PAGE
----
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Washing and cleaning winter coats: 11 tips


Winter coats are one of the most neglected items in our wardrobe; think about it, when was the last time you cleaned your winter coat? While it’s easy to forget to care for these important pieces of clothing, winter coats do require cleaning. Regular care will keep winter coats looking their best and lasting for many winters to come.

We consulted experts who explained the best ways to clean winter outerwear, from wool and wool blend overcoats to parkas and puffer vests, as well as fleece jackets and performance outerwear.

How to clean performance fleece jackets and outerwear

Corey Simpson, a public relations manager for Patagonia, says, “We recommend spot cleaning whenever possible, but generally we recommend washing items in cold water and line drying.”

Eucalan is a gentle detergent specially developed for safe use on wool.

Follow these steps to spot fleece:

  • Step 1: Using a damp cloth, dab a small amount of mild detergent onto the stain.
  • Step 2: Blot the stain until it is gone, taking care not to scrub the fabric, as friction can cause the fleece to pill.
  • Step 3: Once the stain is gone, gently blot the area with a cloth dipped in clean water to remove any detergent residue.

Tide’s fragrance and dye-free liquid detergent is as effective as it is gentle.

Simpson recommends using a fragrance and dye free detergent when washing fleece. “If you’re using a standard detergent, make sure you give the jacket an extra rinse to make sure no residue is left behind,” he says. Residue from excess detergent can give fleece a dingy look and save its softness.

Dryer balls are an alternative to fabric softener for use with fabrics such as fleece that should not be exposed to dryer sheets.

Fleece can be air dried flat or tumble dried on the lowest heat setting. “Don’t use fabric softener when you dry a piece of clothing. In general, we do not recommend using fabric softeners or fabric softeners on our products,” says Simpson. Dryer balls, which help speed up drying time and add softness to garments, are a smart alternative when washing fabrics such as fleece or terry that should not be exposed to liquid fabric softener or dryer sheets.

How to clean parkas and puffer vests

A representative from The North Face says, “Periodic cleaning of down jackets is essential to maintain maximum fluffiness and ensure long product life. While it is possible to wash your own down product, we recommend that you have your jacket professionally cleaned by a service that specializes in down cleaning.”

While professional cleaning is recommended by some experts, for most people, machine washing a down or synthetic-filled puffer coat or vest is the best option. If your jacket has a natural down filling, a detergent formulated for use on down is a smart choice (such as Nikwax). Fragrance- and dye-free detergents are also suitable for this purpose. Wash the jacket in cold water with the delicate program.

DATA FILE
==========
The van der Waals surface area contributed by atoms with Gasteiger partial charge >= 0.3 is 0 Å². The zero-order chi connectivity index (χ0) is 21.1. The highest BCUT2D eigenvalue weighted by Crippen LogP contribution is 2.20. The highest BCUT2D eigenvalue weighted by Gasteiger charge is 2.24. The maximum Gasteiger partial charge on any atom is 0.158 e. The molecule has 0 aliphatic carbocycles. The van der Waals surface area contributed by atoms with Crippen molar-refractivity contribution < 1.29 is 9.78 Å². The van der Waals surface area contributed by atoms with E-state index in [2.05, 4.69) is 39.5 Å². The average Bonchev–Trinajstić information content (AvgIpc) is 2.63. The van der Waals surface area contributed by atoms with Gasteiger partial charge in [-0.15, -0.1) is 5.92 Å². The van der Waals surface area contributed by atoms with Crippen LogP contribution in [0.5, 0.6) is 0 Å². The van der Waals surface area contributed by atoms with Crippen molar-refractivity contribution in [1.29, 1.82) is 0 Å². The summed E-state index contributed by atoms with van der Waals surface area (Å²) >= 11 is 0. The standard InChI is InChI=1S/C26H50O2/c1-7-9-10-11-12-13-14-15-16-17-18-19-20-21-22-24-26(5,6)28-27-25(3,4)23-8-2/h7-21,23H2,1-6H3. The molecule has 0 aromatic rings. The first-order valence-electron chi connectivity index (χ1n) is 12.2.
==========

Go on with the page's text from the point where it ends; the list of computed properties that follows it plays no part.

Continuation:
It’s a bit counterintuitive because of their weight and size, but stuffed winter coats should be dried on low heat. Use dryer balls to increase airflow in the drum, which will help speed up the drying time, as well as fluff up the fill and distribute it evenly in the jacket. Plastic dryer balls are best for people who are allergic to wool.

Make-up removing wipes aren’t just for your face! Between washing, if stains appear on the collar and cuffs of winter coats, use a soft make-up removing wipe to remove dirt from the body, such as skin and sebum, and from care products such as make-up and hair products.

The importance of using the right hangers for your clothes cannot be overemphasized! When it comes to hanging light but bulky parkas and puffer vests, slim non-slip hangers are a great choice as they help prevent the slippery material from slipping off the hanger and landing on the floor.

Says Wayne Edelman, president of Meurice Garment Care, “Wool coats should be dry-cleaned by a professional when they become visibly dirty, or at least at the end of the season.” While some wool items, such as sweaters, can be hand washed, Edelman cautions against washing winter wool coats, specifically because “the wool can be wet cleaned, but rayon acetate liners commonly used in wool coats cannot .” In between professional cleanings, you can keep wool winter coats in good condition with a combination of brushing, stain treatment and dry cleaning.

A clothes brush keeps wool winter coats looking good – and in good condition! – all winter long. Working from the collar down, brush the wool vigorously to remove debris such as dirt, road salt, hair, lint, etc.

To freshen up a wool coat that’s pilled or just looks a little weathered, use a shaver to remove pills and restore the nap. These razors from Gleener are one of the best on the market.

Baby wipes can be used to clean dirty collars and cuffs, or to remove stains quickly, as they are soft and low in moisture, making them safe to use on wool.

Prevent damage to wool winter coats by storing them on sturdy hangers when not in use.

When it comes to storing a wool winter coat, Edelman has two important pieces of advice. “Hang the coat on a sturdy wooden or plastic hanger when you’re not wearing it,” he says. And if you’re coming out of the snow, sleet or rain, keep in mind that the jacket needs to dry before it’s put away. “If it’s wet,” says Edelman, “let it dry with good air circulation. Don’t put it in a closet while it’s wet.